Our study results showed that education, family income, self-rated health, intention, self-efficacy, perceived barriers, perceived health benefits, and facility availability were independently related to PA. Self-efficacy and intention were the strongest correlates and had the greatest effect on PA. Self-rated health, family income, perceived health benefits, and perceived barriers were also consistently associated with PA. In addition, the effects of perceived health benefits, education and family income were more salient to older people, whereas the influence of education was more important to women and the influence of perceived barriers was more salient to women and younger people. Furthermore, facility availability was more strongly associated with PA among people with a university degree than people with a lower education level.
This study found that higher self-efficacy was consistently related to higher PA across gender, age group, education level and family income level. This finding is in agreement with other studies on an array of populations [11
]. Confidence in personal ability to carry out a behaviour (i.e., self-efficacy) plays a central role in behaviour change and influences the direction, intensity and persistence of the behaviour [23
]. This focal belief is the foundation of human motivation and action. People who have higher PA self-efficacy will perceive fewer barriers to PA or be less influenced by them, be more likely to pursue perceived benefits of being physically active, and be more likely to enjoy PA [23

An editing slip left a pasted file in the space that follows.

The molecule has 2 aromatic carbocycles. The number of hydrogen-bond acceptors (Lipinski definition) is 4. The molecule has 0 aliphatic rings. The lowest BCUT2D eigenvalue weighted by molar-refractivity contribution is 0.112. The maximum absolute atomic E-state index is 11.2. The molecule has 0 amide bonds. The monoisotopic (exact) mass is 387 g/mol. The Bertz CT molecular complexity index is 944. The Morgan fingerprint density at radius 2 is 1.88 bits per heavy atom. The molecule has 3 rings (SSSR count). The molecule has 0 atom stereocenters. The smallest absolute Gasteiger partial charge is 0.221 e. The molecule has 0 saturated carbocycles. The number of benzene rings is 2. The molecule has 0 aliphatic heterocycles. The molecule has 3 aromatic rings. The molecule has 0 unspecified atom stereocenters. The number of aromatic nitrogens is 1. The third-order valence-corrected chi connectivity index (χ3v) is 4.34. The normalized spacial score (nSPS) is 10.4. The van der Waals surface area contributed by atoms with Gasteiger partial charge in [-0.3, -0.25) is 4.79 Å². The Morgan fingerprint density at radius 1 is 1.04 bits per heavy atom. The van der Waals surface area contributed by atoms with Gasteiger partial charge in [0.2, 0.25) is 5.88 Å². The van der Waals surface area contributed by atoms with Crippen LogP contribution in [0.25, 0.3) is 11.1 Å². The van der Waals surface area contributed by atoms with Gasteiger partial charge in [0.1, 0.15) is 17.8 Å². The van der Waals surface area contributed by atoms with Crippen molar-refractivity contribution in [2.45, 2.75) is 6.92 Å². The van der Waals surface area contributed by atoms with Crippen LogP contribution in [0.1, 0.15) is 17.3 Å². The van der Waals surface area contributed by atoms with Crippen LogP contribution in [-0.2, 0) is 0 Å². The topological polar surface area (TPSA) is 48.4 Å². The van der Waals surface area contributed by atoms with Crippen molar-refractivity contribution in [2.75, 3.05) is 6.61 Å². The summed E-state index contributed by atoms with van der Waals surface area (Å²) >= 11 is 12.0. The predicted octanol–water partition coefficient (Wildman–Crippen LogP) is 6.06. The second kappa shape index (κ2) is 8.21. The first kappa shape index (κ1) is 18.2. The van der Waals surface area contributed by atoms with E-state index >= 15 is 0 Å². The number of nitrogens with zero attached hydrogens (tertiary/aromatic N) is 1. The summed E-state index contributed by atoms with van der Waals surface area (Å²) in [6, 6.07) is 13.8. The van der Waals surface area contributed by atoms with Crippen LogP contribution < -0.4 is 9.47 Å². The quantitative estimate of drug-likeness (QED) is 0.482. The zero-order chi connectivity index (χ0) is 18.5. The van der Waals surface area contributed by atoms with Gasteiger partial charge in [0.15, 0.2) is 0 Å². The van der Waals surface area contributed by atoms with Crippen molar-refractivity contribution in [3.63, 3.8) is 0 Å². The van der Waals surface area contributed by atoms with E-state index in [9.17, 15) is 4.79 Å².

]. One study [24
] suggests that self-efficacy determines whether people translate perceived risk into a search for health information and whether they translate their knowledge into healthy behavioural action. The study [24
] also found that knowledge-behaviour correlations were greater among those with high self-efficacy, increased among those who raised their self-efficacy, and decreased among those who reduced their self-efficacy. Intervention studies also showed that enhancement or manipulation of perceived self-efficacy resulted in an increase in PA level or in adherence and maintenance of the exercise behaviour [16
]. On the other hand, engagement in PA can affect a person's self-efficacy [20
]. A prospective study found that participants who exercised more frequently during a 6-month structured program had a more positive exercise experience, which, in turn, enhanced their self-efficacy at program end, resulting in higher levels of exercise participation at 6- and 18-month follow-up [19
]. Self-efficacy is usually higher among men than among women and is positively related to socioeconomic status [28
Intention is another important independent correlate for PA in this study. Our finding of the positive influence of intention on PA participation corroborates those of other studies [29